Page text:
As the Church has struck out in another direction since Vatican II -a more traditional direction actually- to some extent certain elements of the period before Vatican II are not applicable anymore. But lest this be misunderstood, let me clarify what has not changed.

SME: The doctrine is still applicable; however some ways of expressing it which were less-than-complete were given the axe by the Council and the subsequent popes have approved of this approach.{1} Areas of discipline or previous guidance on approaching certain subjects have been loosed with new directives bound.{2} And of course certain theological opinions which were never actual Church teaching (but nonetheless were often treated as such) were given the axe or were clearly designated as areas of opinion.{3} Likewise, certain areas previously focused on to an extreme were balanced with complementary elements which were often not focused on before.{4}

This was in regards to what has vs hasn't changed. I labeled these as the Propositions. These obviously have nothing to do with pantheism. Let me re-post what I had said.

KT: Now in regards to your statements on what has and hasn't changed in the Syllabus issue, here's one serious criticism I have of Neo-Catholics. Propositions 1 and 4 it seems cannot be challenged, and must be accepted as inherently a great change, even though they are of a discplinary nature(since they were obviously changed to begin with!) Disagreeing with the change does not mean rejecting the authority to change, something John Q. Neo-Catholic seems unable to get into his head.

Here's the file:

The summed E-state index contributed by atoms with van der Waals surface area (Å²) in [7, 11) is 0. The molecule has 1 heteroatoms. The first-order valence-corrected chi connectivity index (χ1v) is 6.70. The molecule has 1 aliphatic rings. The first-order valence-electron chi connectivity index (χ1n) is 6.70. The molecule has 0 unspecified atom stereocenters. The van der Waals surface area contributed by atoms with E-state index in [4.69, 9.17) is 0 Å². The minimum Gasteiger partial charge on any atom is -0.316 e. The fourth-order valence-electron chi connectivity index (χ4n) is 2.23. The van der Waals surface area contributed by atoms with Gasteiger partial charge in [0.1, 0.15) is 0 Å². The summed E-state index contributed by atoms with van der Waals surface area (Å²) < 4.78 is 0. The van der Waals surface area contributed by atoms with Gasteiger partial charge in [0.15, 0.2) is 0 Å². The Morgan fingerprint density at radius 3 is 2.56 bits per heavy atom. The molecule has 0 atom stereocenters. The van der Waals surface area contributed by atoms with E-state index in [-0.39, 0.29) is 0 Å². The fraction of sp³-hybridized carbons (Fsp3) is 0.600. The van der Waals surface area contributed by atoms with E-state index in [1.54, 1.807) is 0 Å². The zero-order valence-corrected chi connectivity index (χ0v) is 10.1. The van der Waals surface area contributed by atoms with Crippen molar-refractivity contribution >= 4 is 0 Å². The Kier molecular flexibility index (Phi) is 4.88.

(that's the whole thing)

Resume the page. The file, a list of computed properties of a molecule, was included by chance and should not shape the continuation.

Response: I would first point out I meant to say Propositions 1 and 3. Proposition one was in relation to things being loosed, and others being bound. These were of a discplinary nature in the majority of areas, as Shawn agrees(she sheds her accidents but not her substance.) Of course Traditionalists say shedding her accidents makes her substance appear not as strong and healthy. Whenever you bring this point up, our Neo-Catholic friends rather than debate the prudence and effectivness of a measure, merely debate the validity and the authority to do such. In other words, even if a policy is disastarous, we should still continue doing this since it's valid. Apolonio seems to admit this much when he says we should continue to dialogue even if it's been a continious failure in achieving it's intentions.